Table of Contents  
CASE REPORT
Year : 2014  |  Volume : 7  |  Issue : 5  |  Page : 635-637  

Osteochondritis dissecans of the knee joint: A diagnosis not to miss


1 Department of Orthopaedics, Padmashree Dr. D.Y. Patil Medical College, Hospital and Research Centre, Dr. D.Y. Patil Vidyapeeth, Pimpri, Pune, Maharashtra, India
2 Department of Radiology, Padmashree Dr. D.Y. Patil Medical College, Hospital and Research Centre, Dr. D.Y. Patil Vidyapeeth, Pimpri, Pune, Maharashtra, India

Date of Web Publication10-Sep-2014

Correspondence Address:
Rahul R Bagul
Department of Orthopaedics, Padmashree Dr. D.Y. Patil Medical College, Hospital and Research Centre, Dr. D.Y. Patil Vidyapeeth, Pimpri, Pune, Maharashtra
India
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Source of Support: None, Conflict of Interest: None


DOI: 10.4103/0975-2870.140473

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  Abstract 

Osteochondritis dissecans (OCD) is the most common cause of a loose body in the joint space in adolescent patients. Diagnosis requires a high index of suspicion as clinical findings are often subtle. Limited range of motion may be the only notable clinical sign. The diagnosis is made by thorough clinical examination, radiographic examination and magnetic resonance imaging (MRI). Early diagnosis and treatment can change the prognosis of the disease. If not diagnosed early, OCD can lead to the development of osteoarthritis at an early age. Conservative management is the mainstay of treatment for stable lesions. While the majority of patients respond to conservative treatment, those with unstable lesions require arthroscopic management.

Keywords: Knee joint, loose body, OCD


How to cite this article:
Bagul RR, Rajani D, Salgia A, Kharat A. Osteochondritis dissecans of the knee joint: A diagnosis not to miss. Med J DY Patil Univ 2014;7:635-7

How to cite this URL:
Bagul RR, Rajani D, Salgia A, Kharat A. Osteochondritis dissecans of the knee joint: A diagnosis not to miss. Med J DY Patil Univ [serial online] 2014 [cited 2021 Sep 17];7:635-7. Available from: https://www.mjdrdypu.org/text.asp?2014/7/5/635/140473


  Introduction Top


OCD is a pathological condition that results in destruction of subchondral bone with secondary damage to overlying articular cartilage. [1] Factors such as ossification, inflammation, and repetitive trauma contribute to the pathogenesis of OCD. If not diagnosed early, OCD can lead to the development of osteoarthritis at an early age, resulting in progressive pain and disability. [2] This condition is found primarily in the knee, ankle and elbow joints. The knee is the most commonly affected, being involved in nearly 75% of cases. [3],[4] OCD is classified as the adult form, which occurs after the physis closes, and the juvenile form, which occurs in patients with an open epiphyseal plate. [5] Many researchers believe that the adult form is undiagnosed persistent juvenile OCD. [6]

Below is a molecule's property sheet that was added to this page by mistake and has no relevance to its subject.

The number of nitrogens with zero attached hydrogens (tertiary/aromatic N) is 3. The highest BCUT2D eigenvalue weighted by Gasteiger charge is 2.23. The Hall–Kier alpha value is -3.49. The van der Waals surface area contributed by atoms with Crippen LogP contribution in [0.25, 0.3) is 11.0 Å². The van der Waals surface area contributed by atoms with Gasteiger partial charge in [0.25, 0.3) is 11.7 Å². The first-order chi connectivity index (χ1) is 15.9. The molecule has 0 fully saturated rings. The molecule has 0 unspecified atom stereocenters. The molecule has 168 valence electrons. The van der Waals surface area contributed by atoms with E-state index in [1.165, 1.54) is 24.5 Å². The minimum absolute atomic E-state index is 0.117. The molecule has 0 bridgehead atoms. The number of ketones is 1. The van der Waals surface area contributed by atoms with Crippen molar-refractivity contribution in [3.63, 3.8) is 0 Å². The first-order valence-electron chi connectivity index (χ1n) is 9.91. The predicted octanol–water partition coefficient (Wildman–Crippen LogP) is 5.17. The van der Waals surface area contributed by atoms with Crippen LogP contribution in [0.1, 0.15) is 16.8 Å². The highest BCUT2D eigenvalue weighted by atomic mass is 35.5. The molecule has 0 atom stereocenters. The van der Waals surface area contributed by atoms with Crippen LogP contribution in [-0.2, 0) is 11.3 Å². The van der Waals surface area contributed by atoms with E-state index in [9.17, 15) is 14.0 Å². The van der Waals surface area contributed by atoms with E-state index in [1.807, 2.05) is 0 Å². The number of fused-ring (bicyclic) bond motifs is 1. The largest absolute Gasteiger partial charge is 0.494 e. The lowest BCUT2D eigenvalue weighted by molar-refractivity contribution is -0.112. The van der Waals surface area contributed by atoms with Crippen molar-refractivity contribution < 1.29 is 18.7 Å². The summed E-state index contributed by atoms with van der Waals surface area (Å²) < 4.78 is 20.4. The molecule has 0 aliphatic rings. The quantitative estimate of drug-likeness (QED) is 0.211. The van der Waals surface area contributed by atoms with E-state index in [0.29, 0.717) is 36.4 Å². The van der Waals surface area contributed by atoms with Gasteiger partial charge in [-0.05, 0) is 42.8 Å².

Case Report Top


A 26-year-old female came with complains of pain, locking and palpable loose body in the right knee joint since last 4 months. She gives history of pain and swelling in right knee joint since 12 months that was worse with weight bearing. There was history of trauma. Patient does not give history of any definitive treatment taken for her complains. There was no history of any other inflammatory or infectious disease. The serologic tests for rheumatoid arthritis and for other seronegative arthritis, tuberculosis were negative. On examination there was synovial effusion, palpable loose body and knee range of movement from 0 to 100 degree. No neurological deficits of her lower limbs were found. Lachman's test, valgus and varus stress tests, and the pivot-shift test were negative. X-ray of the right knee joint antero-posterior and lateral views showed osteoarthritis changes, osteophytes and loose bodies [Figure 1] and [Figure 2]. MRI was done which showed on coronal gradient image loose bodies [Figure 3] and on coronal T1W image osteoarthritic changes in both the medial and lateral compartment, osteophytes and bone defect in subarticular aspect lateral femoral condyle and interspinous area of tibia [Figure 4]. Patient was treated with arthroscopy which showed synovitis, osteoarthritic changes grade 1 in both the medial and lateral compartment, and bone defect in lateral femoral condyle of size 2 cm × 1.5 cm. Arthroscopy assisted loose body of size 1.5 cm × 2 cm was removed [Figure 5]. For bone defect in lateral femoral condyle of size 2 cm × 1.5 cm, unstable cartilage and loose cartilage was removed so that there is a stable edge of cartilage surrounding the defect. Microfracture was then made in the exposed bone about 3 mm to 4 mm apart. Postoperatively rehabilitation in the form of 4 weeks of non-weight bearing with knee range of motion exercises were started. There was relief of symptoms and range of knee movement was increased to 130 degree.
Figure 1: X-ray knee joint AP view

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Figure 2: X-ray knee joint lateral view

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Figure 3: MRI coronal gradient image

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Figure 4: MRI coronal T1W image

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Figure 5: Loose body

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  Discussion Top